I'm off to catch some sleep before one last work day this week.
So, I bid you peace and high expectations for education.

Tuesday, April 26, 2011

What Size Was That??

I'm not sure if I've mentioned recently about my challenges with clothing.  For example, the other week at work the office admin (via messenger) asked what size button down shirt I wear, since they're thinking about ordering us some nice shirts.  This simple question put me into a panic and it took me almost 10 minutes to stammer out some kind of answer that made any sense.  This was not because I’m ashamed of my size. I’ve never been ashamed of my size. But because I just don’t know what the answer is.

Well, apparently I’m not the only one. Apparently this is a frustration point for many, many women, even those who are already small to begin with. I’ve talked about my frustrations of trying on 3 pairs of pants in the same size by the same company and only 1 slightly fitting right.

Yesterday morning, for example, I found a pair of khakis in my closet I’d put in the “give away” pile because I thought they’d be too big by spring, but low and behold, they’re smaller than my jeans that are too big, but only a hair bigger than my work pants that are too big and a good bit bigger than my jeans that actually fit fairly well for most of a day. Anyhow, the jeans that are too big and the work pants I’ve been wearing are both the same brand (Lee) and the same size (16, not 16W, just 16). The jeans are a good inch or two bigger in the waist than the work pants. Huh?  The jeans that fit fairly well are also Lee and a 14.  There's a pretty big difference between the two jean sizes (even though they're the same style even) but not such a big difference between the work pants and the 14 jeans. Oh, and the khaki’s I wore yesterday, they fit well enough (and in some ways better than my pants I'd been wearing), and they’re an 18. Of course, from past experiences, I totally expect to need a full size bigger in that brand (Cabella's) than my “normal” clothes. (I'm sure all this numbers and comparing just made your head spin, if not explode... mine was doing that yesterday morning at 6am while I was standing in my closet trying to get dressed for the day...)

So, with my experiments at home yesterday, it looks like I need to go down to a 14 or maybe even a 12 in my work pants and get another pair or two of 14s in jeans. I never in a million years thought I'd be in those sizes. Then again, with the "vanity sizing" that's been running rampant through the industry, it probably should be about an 18 from a decade or so ago...  Even though my weight has been mostly the same the last several months I'm hesitant to buy new clothes.  I do want to loose a little more, but it's not even that.  I really do need to buy new clothes.  The ones I have don't fit right and clothes that don't fit right no matter if they're too big or too small just make you uncomfortable and self conscious.  (That and I'm sure my coworkers, even though they'll say other wise, are almost as tired of the same 5 or 6 shirts I've been rotating through as I am.)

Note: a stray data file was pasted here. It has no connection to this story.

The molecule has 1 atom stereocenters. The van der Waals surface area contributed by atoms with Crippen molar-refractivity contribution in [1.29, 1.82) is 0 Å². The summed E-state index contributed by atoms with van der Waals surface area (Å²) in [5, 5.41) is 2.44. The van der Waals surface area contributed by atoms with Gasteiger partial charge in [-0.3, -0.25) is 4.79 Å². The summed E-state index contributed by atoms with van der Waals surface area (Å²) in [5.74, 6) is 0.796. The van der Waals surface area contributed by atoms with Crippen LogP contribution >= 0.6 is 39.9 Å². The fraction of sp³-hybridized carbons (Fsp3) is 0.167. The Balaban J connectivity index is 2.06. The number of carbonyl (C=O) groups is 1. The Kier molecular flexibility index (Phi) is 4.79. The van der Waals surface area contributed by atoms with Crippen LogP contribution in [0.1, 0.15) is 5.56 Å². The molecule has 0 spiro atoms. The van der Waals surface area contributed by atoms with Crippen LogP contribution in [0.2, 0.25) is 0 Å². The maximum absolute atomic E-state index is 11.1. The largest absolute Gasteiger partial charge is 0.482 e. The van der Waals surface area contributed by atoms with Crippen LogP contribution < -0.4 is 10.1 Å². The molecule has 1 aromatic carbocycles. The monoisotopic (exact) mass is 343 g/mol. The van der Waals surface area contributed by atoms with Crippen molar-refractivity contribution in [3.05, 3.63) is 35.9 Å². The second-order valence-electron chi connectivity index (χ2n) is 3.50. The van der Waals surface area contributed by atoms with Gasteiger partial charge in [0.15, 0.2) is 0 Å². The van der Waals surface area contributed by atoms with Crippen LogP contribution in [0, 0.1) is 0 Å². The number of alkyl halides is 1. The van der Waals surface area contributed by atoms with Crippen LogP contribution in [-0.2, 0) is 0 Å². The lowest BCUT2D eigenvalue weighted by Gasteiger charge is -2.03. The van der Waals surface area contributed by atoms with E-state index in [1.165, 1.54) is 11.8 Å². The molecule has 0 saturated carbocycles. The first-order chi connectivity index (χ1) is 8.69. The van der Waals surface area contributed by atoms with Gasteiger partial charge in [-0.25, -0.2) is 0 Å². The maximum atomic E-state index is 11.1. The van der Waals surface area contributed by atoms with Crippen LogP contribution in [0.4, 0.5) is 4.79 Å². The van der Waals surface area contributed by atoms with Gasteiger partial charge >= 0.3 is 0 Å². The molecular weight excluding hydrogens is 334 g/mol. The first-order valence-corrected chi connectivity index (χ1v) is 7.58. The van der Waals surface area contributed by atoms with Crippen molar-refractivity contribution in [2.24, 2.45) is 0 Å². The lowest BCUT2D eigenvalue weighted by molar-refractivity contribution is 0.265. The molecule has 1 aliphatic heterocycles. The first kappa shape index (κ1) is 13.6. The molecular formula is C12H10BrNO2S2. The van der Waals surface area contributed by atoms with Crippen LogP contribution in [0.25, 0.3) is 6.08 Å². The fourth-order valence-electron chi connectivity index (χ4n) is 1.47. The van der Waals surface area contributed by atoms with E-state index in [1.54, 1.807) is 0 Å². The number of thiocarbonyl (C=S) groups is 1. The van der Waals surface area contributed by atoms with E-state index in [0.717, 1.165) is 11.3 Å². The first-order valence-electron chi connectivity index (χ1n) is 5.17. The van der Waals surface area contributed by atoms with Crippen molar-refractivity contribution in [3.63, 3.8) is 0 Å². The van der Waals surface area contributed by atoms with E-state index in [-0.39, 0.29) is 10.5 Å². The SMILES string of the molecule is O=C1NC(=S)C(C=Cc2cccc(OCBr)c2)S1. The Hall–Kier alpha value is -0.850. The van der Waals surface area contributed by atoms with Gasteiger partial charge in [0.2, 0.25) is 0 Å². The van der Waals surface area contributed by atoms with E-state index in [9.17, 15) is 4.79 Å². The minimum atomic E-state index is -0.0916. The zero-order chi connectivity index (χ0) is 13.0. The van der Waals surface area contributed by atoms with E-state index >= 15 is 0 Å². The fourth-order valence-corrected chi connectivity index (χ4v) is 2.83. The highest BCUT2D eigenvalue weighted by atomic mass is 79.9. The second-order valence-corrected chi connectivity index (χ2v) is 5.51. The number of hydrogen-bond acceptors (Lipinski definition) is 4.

Oh, and don't get me started on shirts.  I have 3 (woman, not unisex) workout T-shirts that are a size large that fit beautifully that I got from Target.  A few weeks back I tried to get a button down shirt from there that was an XL because the arms looked slim, and well, if I had no bust I could have buttoned it (and the arms were still a bit snug...).   And if my shirt fits nicely and slimly (is that even a word?) through the tummy and my pants are baggy and falling down, do you tuck in your shirt (and have it pull out every time you raise your arms) or do you leave it out and have it fall into your waistband anyhow?  Either way you look sloppy.

So, it looks like I really do need to break out the sewing machine and find some new and fun patterns and convince mom to help me whip up a few additions to the wardrobe.  (Maybe even a skirt, that'd be nice to wear in the summer to work and still be cool enough to play on the playground with Boo after.... hmmm.... one advantage to dresses/skirts...)

Anyhow, all of this personal angst was just to point you to a very interesting piece from the New York Times yesterday. I totally agree that if there was some kind of standard in clothing labels, then clothes shopping wouldn’t be such a long, arduous and mentally and emotionally painful task. The only size "system" that makes even less sense and seems almost as random as woman's sizing is that for infants and even toddlers.  The tags are so "helpful" with height and weight suggestions and trust me, no two brands, or even pieces are cut the same...